Eastern European NATO members, including Poland, wanted NATO to station thousands of troops permanently on their territory to deter any possible Russian attack.
But NATO members have spurned that idea, partly because of the expense and partly because they do not want to break a 1997 agreement with Russia under which NATO committed not to base significant combat forces in the east.
Instead, leaders will agree to pre-position equipment, fuel and ammunition in eastern European countries with bases ready to receive the NATO rapid reaction force if needed.
The Baltic states Latvia, Lithuania and Estonia, the only parts of the former Soviet Union to be admitted to NATO, fear Moscow could meddle in their affairs with the same rationale it applied in Ukraine - protecting Russians. All three have significant Russian minorities.
So far, Western military support for Ukraine has been mostly symbolic. NATO leaders approved a package of support for Kiev, pledging trust funds worth some 15 million euros ($19.4 million) to improve Ukrainian military capabilities in logistics, command and control and cyber defence.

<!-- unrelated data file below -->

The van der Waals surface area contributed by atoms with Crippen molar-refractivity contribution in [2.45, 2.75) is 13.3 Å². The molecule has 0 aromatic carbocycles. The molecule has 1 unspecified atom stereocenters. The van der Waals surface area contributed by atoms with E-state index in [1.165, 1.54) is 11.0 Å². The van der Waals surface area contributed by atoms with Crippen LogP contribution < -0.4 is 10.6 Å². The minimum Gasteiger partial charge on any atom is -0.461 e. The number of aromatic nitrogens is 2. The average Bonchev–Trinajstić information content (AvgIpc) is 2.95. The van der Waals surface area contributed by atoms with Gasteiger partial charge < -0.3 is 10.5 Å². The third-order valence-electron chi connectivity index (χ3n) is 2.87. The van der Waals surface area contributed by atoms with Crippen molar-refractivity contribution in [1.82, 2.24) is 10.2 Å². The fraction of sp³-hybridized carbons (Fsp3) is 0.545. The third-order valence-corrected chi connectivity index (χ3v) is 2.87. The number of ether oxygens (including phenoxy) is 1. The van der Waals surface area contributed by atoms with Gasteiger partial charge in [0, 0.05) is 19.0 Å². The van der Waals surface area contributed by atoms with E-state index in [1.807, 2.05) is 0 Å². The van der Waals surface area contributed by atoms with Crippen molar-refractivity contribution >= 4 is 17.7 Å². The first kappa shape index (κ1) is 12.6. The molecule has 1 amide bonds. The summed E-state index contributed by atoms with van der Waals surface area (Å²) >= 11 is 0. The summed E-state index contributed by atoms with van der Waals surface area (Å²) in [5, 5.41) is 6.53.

A dozen countries will join an exercise in Lviv, Ukraine, later this month, co-hosted by Ukraine and the US Army.
NATO suspended security cooperation with Russia in March after the annexation of Crimea but the leaders stopped short of severing frozen political ties in hopes of a future thaw.
France, which has faced fierce pressure from Washington and other NATO allies to halt the sale of two helicopter carriers to Russia, said on Wednesday it would not for now deliver the first of the warships due to Moscow's actions in Ukraine. Hollande said the deal was not cancelled or suspended, but a ceasefire and a political settlement were necessary for delivery.
What NATO leaders will agree to do to help Iraq combat Islamic State militants is less clear. Rasmussen said the allies would consider seriously any request from Iraq for assistance in dealing with the growing insurgency by Sunni fighters.
The alliance as a whole is highly unlikely to follow the US lead in staging military strikes on Islamic State, NATO diplomats say, though individual allies such as France and Britain might do so. NATO could revive a mission to help train the Iraqi armed forces that it halted in 2011, diplomats say.